Sunday, December 27, 2009

Mexico Cruise Day 4 - Mazatlan

After 2 glorious days at sea, we were ready to visit our first port. I like to say that I was born to be at sea, and I'd much rather be out on the open ocean than docked somewhere, and I really wasn't looking forward to any shore excursions. However, we had booked one at each port, so I was ready to face it. Rachel was up early again and saw us pick up the harbor pilot (he just jumps from a small boat onto a ladder on our ship!) and come through the breakwater in Mazatlan. I was up in time to see us tie up at the dock. The dock at Mazatlan isn't very inviting, and in fact is a working containerized cargo port. In order to get passengers from the ship through the vast sea of cargo containers to the actual tourist terminal, there are small trams that drive back and forth. According to the signs on the tram, they are "free and compulsory."

We had signed up for the "Thrilling Jetboat Adventure" and were thrilled to see that not only did the tour start at 9 am, but was only an hour and a half - leaving most of the day on the ship! As Garfield would say, "Maybe this story do have a happy ending after all!" I called the boys' room to wake Tim up since he was coming with us. Josh decided that he wanted nothing to do with any shore excursions and was content to sleep until noon and then watch TV all day and night. Tim joined us for breakfast in the dining room, where we finally realized that if anyone at the table ordered the yummy eggs Benedict, the whole breakfast took longer. I guess they're still having trouble with that Hollandaise sauce.

After breakfast we headed down the gangway for our jetboat adventure. Once everyone who was going (7 of us) had arrived, they put us on one of the free and compulsory trams and took us to the terminal. There, we boarded a van that would drive us to the dock. It turns out that while the jetboat ride would indeed be thrilling, it did not come close to the terror of the short van ride to the dock. I guess those lines on the road don't really mean anything in Mexico...

Anyway, we arrived safely at the dock and met our captain and guide for the jet boat. He was actually the owner of one of the larger sport fishing fleets in Mazatlan and had traveled to Oregon a year ago and had this jet boat made for him in Medford. Small world! He was an excellent guide, and in addition to thrilling 360 degree spins, sudden stops, and high speed turns, he gave us a great tour of the harbor and inlet. We saw the shrimp and tuna boats, the Pacifico beer factory, the mangroves and many birds including pelicans, herons, and ospreys. We then went out past the breakwater and saw some cool rock formations and sea lions. It was really an excellent tour, and we were back on board the ship by 10:45.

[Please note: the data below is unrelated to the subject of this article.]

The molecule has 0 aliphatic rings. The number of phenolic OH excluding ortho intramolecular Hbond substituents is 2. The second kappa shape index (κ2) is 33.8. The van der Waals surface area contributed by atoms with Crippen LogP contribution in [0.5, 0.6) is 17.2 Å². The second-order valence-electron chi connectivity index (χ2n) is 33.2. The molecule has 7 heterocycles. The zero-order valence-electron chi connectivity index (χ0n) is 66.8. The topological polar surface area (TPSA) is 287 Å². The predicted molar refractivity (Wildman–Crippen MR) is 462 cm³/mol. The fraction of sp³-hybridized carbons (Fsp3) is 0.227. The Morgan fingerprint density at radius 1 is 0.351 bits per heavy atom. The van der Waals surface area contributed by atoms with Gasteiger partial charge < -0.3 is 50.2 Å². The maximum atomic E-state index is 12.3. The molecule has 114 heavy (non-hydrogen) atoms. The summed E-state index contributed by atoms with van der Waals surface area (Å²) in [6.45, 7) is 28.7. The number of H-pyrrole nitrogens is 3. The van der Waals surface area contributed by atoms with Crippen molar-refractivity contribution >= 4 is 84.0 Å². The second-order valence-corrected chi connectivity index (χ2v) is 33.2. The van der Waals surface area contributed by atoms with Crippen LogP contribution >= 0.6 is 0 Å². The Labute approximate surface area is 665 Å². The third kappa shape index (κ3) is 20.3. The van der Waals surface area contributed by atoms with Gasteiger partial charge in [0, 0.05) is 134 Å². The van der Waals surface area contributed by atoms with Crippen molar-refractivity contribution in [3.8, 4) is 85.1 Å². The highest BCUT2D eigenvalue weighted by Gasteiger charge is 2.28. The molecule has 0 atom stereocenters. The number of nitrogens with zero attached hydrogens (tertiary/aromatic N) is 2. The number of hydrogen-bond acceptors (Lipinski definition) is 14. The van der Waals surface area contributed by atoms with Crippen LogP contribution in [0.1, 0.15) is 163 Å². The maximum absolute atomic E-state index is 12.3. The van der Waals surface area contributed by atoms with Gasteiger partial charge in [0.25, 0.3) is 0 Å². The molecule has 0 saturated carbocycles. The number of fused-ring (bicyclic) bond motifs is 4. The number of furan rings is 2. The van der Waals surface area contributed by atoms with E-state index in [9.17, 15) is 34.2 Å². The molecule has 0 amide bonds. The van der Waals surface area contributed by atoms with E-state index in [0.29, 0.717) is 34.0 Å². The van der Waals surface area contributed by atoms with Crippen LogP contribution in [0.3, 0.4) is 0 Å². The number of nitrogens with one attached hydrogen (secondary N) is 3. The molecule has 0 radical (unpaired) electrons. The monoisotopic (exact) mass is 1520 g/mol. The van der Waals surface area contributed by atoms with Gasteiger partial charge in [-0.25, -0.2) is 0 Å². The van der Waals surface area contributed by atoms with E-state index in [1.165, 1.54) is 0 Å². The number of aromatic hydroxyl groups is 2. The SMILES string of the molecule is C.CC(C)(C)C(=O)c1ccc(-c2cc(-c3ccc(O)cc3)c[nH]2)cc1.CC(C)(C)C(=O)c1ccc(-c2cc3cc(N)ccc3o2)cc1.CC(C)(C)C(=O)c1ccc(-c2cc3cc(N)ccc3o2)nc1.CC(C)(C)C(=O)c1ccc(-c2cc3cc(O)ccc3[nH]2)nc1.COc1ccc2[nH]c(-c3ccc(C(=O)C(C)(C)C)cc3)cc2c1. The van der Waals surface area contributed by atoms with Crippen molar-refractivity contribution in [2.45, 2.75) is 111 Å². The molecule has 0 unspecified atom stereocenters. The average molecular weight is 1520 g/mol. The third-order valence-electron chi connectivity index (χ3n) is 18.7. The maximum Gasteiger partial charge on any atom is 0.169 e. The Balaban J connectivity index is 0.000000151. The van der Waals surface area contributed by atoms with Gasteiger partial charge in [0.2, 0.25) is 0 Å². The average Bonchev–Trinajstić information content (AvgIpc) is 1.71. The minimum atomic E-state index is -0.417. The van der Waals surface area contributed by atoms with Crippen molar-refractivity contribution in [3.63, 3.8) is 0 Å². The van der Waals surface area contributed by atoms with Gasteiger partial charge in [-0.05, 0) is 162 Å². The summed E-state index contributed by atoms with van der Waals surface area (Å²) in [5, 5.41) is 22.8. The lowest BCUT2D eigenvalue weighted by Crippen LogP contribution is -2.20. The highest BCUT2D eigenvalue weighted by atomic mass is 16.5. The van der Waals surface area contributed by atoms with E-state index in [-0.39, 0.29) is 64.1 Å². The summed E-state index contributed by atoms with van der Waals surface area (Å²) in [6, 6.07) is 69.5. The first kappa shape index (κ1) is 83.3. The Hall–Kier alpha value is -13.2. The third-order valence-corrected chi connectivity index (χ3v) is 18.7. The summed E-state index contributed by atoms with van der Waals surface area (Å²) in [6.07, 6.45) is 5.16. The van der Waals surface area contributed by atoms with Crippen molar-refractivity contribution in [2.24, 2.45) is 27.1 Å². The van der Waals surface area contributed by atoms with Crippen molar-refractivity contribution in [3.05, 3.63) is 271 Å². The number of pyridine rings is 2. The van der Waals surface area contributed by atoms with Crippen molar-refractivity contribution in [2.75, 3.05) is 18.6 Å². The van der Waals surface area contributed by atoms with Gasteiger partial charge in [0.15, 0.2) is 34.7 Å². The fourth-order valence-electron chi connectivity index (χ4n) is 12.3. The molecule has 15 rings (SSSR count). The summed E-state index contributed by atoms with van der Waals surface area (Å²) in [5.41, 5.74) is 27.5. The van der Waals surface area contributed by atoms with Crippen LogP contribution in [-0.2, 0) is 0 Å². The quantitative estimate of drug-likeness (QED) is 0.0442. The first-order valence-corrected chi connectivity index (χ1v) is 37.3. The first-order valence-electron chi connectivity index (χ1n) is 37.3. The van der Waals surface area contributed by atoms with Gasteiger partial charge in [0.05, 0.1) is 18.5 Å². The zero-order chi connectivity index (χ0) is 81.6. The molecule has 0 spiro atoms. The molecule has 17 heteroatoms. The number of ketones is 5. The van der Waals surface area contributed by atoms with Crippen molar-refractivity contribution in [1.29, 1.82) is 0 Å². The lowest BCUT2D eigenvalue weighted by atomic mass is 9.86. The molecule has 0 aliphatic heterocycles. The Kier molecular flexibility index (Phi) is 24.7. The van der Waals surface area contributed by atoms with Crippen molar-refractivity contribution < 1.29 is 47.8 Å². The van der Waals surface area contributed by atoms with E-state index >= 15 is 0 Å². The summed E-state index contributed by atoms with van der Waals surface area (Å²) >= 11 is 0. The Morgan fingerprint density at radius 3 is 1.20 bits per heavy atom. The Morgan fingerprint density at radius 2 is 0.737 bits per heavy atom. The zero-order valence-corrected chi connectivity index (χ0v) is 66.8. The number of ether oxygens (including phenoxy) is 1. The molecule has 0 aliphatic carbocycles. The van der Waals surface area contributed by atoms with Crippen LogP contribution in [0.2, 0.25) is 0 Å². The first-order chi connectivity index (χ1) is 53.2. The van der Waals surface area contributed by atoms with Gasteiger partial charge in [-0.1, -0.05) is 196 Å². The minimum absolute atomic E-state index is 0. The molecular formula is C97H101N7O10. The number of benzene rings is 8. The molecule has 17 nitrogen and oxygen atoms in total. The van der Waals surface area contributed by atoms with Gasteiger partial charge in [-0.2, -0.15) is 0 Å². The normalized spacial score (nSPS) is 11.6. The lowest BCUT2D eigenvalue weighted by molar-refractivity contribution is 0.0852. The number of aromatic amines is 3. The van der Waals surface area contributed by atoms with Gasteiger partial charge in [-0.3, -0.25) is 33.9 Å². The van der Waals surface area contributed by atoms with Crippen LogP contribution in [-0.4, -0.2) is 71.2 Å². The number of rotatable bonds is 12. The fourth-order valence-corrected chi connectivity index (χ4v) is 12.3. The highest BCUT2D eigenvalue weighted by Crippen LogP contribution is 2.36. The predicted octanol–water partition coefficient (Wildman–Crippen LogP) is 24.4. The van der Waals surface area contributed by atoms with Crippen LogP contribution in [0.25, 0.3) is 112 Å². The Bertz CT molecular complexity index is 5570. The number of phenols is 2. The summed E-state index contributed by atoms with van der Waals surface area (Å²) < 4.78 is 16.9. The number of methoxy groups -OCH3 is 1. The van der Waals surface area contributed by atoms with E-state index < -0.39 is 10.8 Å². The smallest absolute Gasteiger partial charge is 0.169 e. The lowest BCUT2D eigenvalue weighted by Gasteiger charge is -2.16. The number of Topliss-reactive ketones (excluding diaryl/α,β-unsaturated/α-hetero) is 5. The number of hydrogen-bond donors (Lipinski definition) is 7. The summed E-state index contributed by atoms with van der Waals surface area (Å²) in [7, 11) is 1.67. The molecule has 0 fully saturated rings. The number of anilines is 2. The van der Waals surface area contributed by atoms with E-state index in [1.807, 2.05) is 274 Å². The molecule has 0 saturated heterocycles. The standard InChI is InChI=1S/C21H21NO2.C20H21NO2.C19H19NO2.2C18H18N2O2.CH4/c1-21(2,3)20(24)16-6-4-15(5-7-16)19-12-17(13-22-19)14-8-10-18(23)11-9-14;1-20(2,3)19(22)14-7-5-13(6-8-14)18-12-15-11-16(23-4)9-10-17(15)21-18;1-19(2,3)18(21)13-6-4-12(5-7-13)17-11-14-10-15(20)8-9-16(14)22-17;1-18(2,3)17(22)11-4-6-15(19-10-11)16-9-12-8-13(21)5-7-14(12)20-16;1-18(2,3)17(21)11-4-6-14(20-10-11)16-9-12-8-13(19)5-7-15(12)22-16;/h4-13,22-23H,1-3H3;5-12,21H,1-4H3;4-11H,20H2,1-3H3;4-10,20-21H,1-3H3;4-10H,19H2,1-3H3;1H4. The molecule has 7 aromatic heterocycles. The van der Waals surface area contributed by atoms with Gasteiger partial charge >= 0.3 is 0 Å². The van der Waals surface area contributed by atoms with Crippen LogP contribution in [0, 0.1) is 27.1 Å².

Rachel and I headed to the culinary trivia contest while Tim went back to bed. There were probably 15 or 20 people at the contest and we divided into teams of 2 or 3 people. Rachel and I teamed up with another woman, and between the 3 of us got most of the questions right, making us the proud winners of some Holland America key chains (not to mention bragging rights).

I can't remember what we did after lunch, and we've lost our copy of the daily program for day 4 so I can't look at it to jog my memory. I do know that the boyz and I went to the gym to work out again, hoping that it would be less crowded while people were ashore in Mazatlan (it was). It gave us a rare opportunity to see Josh outside his cabin. While we were in the gym, Rachel went to the spa and got a facial. I also remember that I enjoyed walking the decks and even had a taco at the taco bar. That afternoon I worked my first Sudoku puzzle, and I can see why so many people enjoy them. The sad thing is that in the time it took me to get about 1/4 of the way through the easy one, Rachel had finished the hard one. Oh well, she's had a bit more practice than I.

As we were getting ready to leave Mazatlan, I made my way up to deck 9 forward, just in front of the gym to watch our departure. I had been watching the activity on the dock off and on during the day, and it was interesting to watch hundreds of new cars being lined up near the dock. I assume that they had been built in a Mexican factory and were getting ready to be loaded onto ships for export. Because it was a bit windy, the captain gunned the engines so we came up to speed pretty quickly as we went through the narrow opening in the breakwater as we headed out to sea.

We had another nice dinner with the whole family and then headed out for more music. I believe that John and Kitty came with us again tonight, and we spent a little time with all our favorite music groups. At this point the nightly music was starting to all be a blur so I can't remember exactly what we did, although we absolutely enjoyed all of it. It turns out that we really enjoy the early seating for dinner so that we have lots of time in the evenings to hang out and listen to music.

Then it was off to bed since we had an early shore excursion in Puerto Vallarta the next day. Rachel had meant to sign us up for a "canopy adventure" where you go into the jungle and slide down a few zip lines, but instead we were signed up for the "outdoor challenge" which involves speed boats, military transports, mules, zip lines, rappelling, etc. We did bid farewell to my family at dinner that night, just in case we didn't make it back. By the way, the cabin stewards often leave "towel animals" on your bed in the evening, and I can usually figure them out, but I couldn't get tonight's. An octopus? A muppet? Not sure.

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